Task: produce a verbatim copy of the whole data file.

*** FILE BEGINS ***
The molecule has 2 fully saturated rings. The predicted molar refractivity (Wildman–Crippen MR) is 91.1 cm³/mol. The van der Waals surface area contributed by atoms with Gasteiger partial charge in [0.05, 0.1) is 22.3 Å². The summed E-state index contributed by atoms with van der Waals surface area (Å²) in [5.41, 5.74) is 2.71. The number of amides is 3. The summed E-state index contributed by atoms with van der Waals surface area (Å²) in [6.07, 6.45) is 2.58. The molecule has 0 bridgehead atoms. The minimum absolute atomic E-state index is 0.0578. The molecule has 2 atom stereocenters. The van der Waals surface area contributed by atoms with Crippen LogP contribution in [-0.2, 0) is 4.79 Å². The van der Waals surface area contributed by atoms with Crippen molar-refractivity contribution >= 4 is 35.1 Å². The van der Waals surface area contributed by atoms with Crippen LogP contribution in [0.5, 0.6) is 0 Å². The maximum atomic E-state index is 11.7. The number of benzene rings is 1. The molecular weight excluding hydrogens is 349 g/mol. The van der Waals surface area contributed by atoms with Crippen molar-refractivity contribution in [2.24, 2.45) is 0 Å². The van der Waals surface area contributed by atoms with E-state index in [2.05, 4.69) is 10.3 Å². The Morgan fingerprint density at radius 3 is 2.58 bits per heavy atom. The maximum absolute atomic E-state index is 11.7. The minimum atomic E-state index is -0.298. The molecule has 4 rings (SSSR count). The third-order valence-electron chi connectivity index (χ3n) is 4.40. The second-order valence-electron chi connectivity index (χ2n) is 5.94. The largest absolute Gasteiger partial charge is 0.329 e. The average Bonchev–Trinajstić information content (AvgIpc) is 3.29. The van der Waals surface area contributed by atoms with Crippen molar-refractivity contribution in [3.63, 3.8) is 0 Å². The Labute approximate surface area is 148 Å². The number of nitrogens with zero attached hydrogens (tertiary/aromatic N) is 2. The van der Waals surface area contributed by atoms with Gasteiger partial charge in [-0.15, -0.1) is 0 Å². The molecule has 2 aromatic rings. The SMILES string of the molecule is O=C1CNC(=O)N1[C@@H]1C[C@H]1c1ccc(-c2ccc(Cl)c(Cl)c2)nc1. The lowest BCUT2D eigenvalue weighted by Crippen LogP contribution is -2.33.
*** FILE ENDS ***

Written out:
The molecule has 2 fully saturated rings. The predicted molar refractivity (Wildman–Crippen MR) is 91.1 cm³/mol. The van der Waals surface area contributed by atoms with Gasteiger partial charge in [0.05, 0.1) is 22.3 Å². The summed E-state index contributed by atoms with van der Waals surface area (Å²) in [5.41, 5.74) is 2.71. The number of amides is 3. The summed E-state index contributed by atoms with van der Waals surface area (Å²) in [6.07, 6.45) is 2.58. The molecule has 0 bridgehead atoms. The minimum absolute atomic E-state index is 0.0578. The molecule has 2 atom stereocenters. The van der Waals surface area contributed by atoms with Crippen LogP contribution in [-0.2, 0) is 4.79 Å². The van der Waals surface area contributed by atoms with Crippen molar-refractivity contribution >= 4 is 35.1 Å². The van der Waals surface area contributed by atoms with Crippen LogP contribution in [0.5, 0.6) is 0 Å². The maximum atomic E-state index is 11.7. The number of benzene rings is 1. The molecular weight excluding hydrogens is 349 g/mol. The van der Waals surface area contributed by atoms with Crippen molar-refractivity contribution in [2.24, 2.45) is 0 Å². The van der Waals surface area contributed by atoms with E-state index in [2.05, 4.69) is 10.3 Å². The Morgan fingerprint density at radius 3 is 2.58 bits per heavy atom. The maximum absolute atomic E-state index is 11.7. The minimum atomic E-state index is -0.298. The molecule has 4 rings (SSSR count). The third-order valence-electron chi connectivity index (χ3n) is 4.40. The second-order valence-electron chi connectivity index (χ2n) is 5.94. The largest absolute Gasteiger partial charge is 0.329 e. The average Bonchev–Trinajstić information content (AvgIpc) is 3.29. The van der Waals surface area contributed by atoms with Crippen molar-refractivity contribution in [3.63, 3.8) is 0 Å². The Labute approximate surface area is 148 Å². The number of nitrogens with zero attached hydrogens (tertiary/aromatic N) is 2. The van der Waals surface area contributed by atoms with Gasteiger partial charge in [-0.15, -0.1) is 0 Å². The molecule has 2 aromatic rings. The SMILES string of the molecule is O=C1CNC(=O)N1[C@@H]1C[C@H]1c1ccc(-c2ccc(Cl)c(Cl)c2)nc1. The lowest BCUT2D eigenvalue weighted by Crippen LogP contribution is -2.33.